only when it’s for a definite purpose.
Otherwise, it’s not the Holy Spirit, it’s
hypnotherapy. A song ends when the
feelings, images and ideas are fully expended. Know when you will end a
song before you begin. We may think
we are inviting the Holy Spirit more by
repeating a chorus three times for four
consecutive songs, but all audiences
have a battery. We want to charge it
up, not run it down. Designate someone to sit in the pews during rehearsal
and give you feedback on the song set.
How you feel onstage is not how it
feels in the seats, which is how theatre
directors stay employed.
stand the big picture. The choreographer talks
to the set designer, the musicians to the director
about what action comes before, after – and during – each song. The sound and lighting crew don’t
show up on the first performance. They read and
notate the script and set levels and rehearse cues.
Every participant understands not only the who/
what/where/when, but also the why.
Ensure the sound crew sees
themselves as part of the worship team. Give them a “script”
(order of service). Rehearse
the sound and A/V with the
musicians. In rehearsal they
also serve as the eyes and
ears of the audience.
Make Worship as Seamless
Directors admonish actors, “I could
drive a dump truck through the gap
between those lines! Stop milking the
moment!” Just as songs have an appropriate tempo, so does the whole event.
PHO TO: DENNIS HASSELL PRODuC TIONS
Performers don’t explain the
obvious – they perform it. Writer
Garrison Keillor said we should pity
pastors and other worship leaders “...
because every Sunday morning they
have to stand up in church and interrupt what people came there to do.”
I’m confused by worship leaders who
say “It’s not about me, it’s about the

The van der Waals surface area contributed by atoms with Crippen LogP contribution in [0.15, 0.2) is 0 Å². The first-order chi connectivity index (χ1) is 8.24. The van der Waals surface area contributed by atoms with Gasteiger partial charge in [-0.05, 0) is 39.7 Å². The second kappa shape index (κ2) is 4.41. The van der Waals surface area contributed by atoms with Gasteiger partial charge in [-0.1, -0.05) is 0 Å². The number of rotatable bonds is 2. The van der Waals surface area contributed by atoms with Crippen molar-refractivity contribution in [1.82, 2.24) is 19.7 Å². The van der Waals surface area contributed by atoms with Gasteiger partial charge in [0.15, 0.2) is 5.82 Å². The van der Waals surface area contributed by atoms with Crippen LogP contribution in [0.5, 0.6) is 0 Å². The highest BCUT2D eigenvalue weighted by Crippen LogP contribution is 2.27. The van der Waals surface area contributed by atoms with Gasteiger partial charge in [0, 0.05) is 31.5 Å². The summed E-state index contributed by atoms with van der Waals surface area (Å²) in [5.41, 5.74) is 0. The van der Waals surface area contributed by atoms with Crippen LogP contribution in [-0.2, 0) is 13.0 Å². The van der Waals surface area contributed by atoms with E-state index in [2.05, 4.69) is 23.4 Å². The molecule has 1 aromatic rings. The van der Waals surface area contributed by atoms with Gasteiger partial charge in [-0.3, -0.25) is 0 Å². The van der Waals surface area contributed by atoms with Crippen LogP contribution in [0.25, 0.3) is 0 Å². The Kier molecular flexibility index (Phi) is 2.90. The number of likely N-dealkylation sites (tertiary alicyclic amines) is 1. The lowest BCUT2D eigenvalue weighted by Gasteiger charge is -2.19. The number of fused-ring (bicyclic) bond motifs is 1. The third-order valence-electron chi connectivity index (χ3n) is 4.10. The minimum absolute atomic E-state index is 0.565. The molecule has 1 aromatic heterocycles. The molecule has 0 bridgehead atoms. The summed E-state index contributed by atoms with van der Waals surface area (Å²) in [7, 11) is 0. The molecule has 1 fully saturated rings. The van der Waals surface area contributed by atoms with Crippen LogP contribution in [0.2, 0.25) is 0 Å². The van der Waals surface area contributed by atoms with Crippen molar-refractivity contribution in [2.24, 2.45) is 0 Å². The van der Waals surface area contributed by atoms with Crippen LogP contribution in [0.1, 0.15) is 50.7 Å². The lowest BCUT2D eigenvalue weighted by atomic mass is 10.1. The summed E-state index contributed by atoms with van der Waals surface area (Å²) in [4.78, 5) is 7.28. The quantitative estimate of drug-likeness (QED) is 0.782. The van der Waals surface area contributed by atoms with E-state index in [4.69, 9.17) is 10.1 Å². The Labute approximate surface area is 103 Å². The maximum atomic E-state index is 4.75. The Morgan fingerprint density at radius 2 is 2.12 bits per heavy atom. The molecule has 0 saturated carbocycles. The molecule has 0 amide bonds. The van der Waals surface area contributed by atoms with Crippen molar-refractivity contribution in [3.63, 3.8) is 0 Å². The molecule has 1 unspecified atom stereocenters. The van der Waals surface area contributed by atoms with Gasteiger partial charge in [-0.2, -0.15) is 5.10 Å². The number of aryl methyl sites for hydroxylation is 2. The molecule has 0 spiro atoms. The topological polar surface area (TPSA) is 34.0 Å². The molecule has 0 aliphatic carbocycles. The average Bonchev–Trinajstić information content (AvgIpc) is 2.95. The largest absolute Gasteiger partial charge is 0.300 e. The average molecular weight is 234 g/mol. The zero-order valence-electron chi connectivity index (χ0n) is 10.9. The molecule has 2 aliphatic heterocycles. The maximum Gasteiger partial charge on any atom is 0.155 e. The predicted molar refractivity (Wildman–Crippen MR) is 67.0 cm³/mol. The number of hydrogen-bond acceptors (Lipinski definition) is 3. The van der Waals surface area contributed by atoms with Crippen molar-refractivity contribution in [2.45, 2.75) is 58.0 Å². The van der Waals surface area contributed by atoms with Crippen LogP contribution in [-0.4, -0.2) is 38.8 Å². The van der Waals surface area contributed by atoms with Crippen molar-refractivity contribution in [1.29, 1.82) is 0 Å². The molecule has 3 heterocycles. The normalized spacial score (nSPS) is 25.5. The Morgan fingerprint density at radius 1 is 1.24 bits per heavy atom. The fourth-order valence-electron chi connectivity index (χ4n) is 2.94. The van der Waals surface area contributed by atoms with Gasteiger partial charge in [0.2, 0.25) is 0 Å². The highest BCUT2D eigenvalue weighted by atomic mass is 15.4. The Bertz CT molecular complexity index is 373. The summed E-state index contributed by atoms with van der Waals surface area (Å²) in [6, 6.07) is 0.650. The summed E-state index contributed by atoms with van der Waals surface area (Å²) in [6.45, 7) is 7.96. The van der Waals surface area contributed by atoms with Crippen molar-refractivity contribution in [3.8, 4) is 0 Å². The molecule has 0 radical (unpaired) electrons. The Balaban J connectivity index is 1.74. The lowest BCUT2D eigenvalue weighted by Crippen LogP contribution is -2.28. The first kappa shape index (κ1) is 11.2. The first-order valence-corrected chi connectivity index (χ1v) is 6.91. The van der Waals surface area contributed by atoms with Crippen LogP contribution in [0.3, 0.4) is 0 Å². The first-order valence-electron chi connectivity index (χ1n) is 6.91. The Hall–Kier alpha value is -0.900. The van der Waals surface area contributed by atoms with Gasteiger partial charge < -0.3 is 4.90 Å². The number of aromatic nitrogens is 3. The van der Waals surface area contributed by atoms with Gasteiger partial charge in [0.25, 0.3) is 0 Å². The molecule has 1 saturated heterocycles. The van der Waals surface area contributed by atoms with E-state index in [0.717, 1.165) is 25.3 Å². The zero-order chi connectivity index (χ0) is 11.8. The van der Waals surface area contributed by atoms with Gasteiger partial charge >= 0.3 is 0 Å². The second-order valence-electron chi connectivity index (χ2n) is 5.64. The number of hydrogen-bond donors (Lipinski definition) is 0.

Lord,” and then talk far more than
necessary. And I am the chief of sinners! One sentence, or none at all, is
explanation enough to move from
one element to another. A change of
lighting or movement is often enough
to redirect our focus. As we say in the
theatre, less is more.
Use Music Artfully
Martin Luther set Christian lyrics to beer hall
songs because he desired to break out of what
people had classified as “spiritual.” If songs pull
you by the ears, the head and heart must follow. Musical theatre
respects the nature of each song, its unique DNA. And if you
treat a lion like a lemming, it languishes. Slow an up-tempo song
I saw a play where an orange fell out
of a basket onto the stage floor. The
actors ignored it, but the audience did
not. We stared at that orange. It glared
back, like the evil eye of Sauron. We
didn’t hear or see anything else for
the rest of the scene, because in real
life someone would have picked it
up. The orange became a distraction.
Satan sought to tempt Christ in the
wilderness, and every temptation was a strategy of distraction.
Contemporary worship is full of distractions. Here are a few
common ones, easily fixed: